, NAIROBI, Kenya, Aug 13 – The East African Community (EAC) is mulling over ways to align the long term development blueprints of its five member states to enable it achieve its common goal of deeper regional integration.
The Permanent Secretary in the Ministry of East African Community David Nalo said on Friday that since the countries have agreed to work together, there is a need to have one vision that guides them towards transforming East Africa into an industrialised region with greater economic development and improved livelihoods for the citizenry.
“Visions are like dreams (which outline) where a country would like to be over a period of time and therefore, we need to have a shared vision; a regional vision for entrenching national priorities but in a manner that fulfils the regional vision,” he said.
Kenya has already started implementing its flagship projects outlined in its Medium Term Plan of its Vision 2030 which aims to transform the country into an industrialised, middle-income state, while Uganda’s Vision 2035, which was revised from the old Vision 2025 document, aims to transform it into a prosperous nation.
Tanzania’s blueprint also aims to eliminate poverty before 2025 while Rwanda’s strategy aspires to guide the country into a middle economy state with credible and efficient governance structures in the next 10 years.
Despite these countries being at different stages of their implementation, the PS argued that it would not be difficult to chart one common document since most of the projects in the region such as infrastructure development are undertaken jointly.
“There are similarities in all these visions. What is important is to bring them together and align most of these major areas of consensus to inform the development programs,” the PS emphasised.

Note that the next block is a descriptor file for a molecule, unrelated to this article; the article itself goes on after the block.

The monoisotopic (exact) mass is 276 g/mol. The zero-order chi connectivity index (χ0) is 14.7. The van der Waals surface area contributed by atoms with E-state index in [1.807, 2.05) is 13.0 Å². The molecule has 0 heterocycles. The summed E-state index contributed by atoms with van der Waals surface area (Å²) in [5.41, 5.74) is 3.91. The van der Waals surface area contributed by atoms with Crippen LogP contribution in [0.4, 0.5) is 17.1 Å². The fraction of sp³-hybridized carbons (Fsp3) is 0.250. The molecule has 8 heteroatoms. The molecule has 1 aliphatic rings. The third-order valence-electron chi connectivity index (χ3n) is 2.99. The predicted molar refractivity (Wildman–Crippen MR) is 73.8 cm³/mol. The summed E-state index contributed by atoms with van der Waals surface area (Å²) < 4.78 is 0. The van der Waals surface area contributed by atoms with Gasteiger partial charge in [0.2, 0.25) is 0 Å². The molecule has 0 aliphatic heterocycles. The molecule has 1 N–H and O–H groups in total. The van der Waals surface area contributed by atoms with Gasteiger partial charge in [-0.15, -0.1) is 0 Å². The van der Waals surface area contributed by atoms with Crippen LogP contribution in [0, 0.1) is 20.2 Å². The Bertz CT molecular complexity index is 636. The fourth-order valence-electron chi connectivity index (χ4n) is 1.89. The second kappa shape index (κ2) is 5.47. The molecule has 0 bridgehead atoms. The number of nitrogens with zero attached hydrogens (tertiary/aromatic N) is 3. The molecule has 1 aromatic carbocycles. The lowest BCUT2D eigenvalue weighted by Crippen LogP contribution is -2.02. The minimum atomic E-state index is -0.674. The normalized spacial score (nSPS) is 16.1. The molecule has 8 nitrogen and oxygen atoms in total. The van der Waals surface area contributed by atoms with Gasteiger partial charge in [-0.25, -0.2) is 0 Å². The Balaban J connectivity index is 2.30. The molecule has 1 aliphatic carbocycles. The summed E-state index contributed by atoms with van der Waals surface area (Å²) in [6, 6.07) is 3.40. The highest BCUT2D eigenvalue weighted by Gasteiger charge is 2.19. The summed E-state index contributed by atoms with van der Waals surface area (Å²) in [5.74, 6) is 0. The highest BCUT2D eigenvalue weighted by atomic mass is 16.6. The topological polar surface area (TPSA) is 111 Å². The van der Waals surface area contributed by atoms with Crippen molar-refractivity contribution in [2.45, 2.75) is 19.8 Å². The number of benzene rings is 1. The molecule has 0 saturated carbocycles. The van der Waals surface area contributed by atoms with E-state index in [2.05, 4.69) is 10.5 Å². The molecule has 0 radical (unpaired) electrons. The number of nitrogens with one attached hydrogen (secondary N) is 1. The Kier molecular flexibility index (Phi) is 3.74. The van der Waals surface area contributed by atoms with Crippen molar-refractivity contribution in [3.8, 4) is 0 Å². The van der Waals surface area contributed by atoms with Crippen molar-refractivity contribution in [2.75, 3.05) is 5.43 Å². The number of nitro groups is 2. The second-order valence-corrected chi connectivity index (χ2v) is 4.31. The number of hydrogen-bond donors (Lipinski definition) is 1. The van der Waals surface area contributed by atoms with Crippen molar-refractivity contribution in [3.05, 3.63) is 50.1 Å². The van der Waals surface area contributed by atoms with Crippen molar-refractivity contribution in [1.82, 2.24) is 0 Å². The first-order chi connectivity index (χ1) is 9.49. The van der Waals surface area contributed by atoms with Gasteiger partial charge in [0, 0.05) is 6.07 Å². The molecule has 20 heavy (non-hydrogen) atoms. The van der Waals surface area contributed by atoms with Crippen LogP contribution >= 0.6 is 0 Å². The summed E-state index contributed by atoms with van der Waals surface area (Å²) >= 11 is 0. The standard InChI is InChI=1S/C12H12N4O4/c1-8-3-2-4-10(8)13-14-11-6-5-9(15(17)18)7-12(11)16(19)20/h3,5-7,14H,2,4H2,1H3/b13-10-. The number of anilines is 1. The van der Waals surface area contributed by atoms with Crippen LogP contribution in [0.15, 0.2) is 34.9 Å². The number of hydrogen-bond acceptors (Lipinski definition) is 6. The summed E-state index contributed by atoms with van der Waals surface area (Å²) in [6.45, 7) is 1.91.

Guided by the East African Community Treaty, the region aims to become a political federation and it’s already working towards building the social and economic pillars, one of which involves the protocol which guarantees the free movement of people, capital, goods and services.
Since implementation of the East African common market protocol in July, Mr Nalo said the bloc is increasingly receiving a lot of attention from investors, thus the need to have a regional policy that will expand the investment space.
The PS spoke during a consultative meeting that brought together stakeholders from the EAC partner states to discuss the priority projects and programmes that should be adopted in the next five years to drive the integration process.
The process is guided by five-year development strategies with the fourth one expected to come into force next year.
The stakeholders have until the end of August to come up with a draft that will outline how the region intends to achieve its goals in the next five years. Views on the document will then be sought from the grass root level as a demonstration of the EAC Secretariat’s commitment to make all its processes transparent and participatory.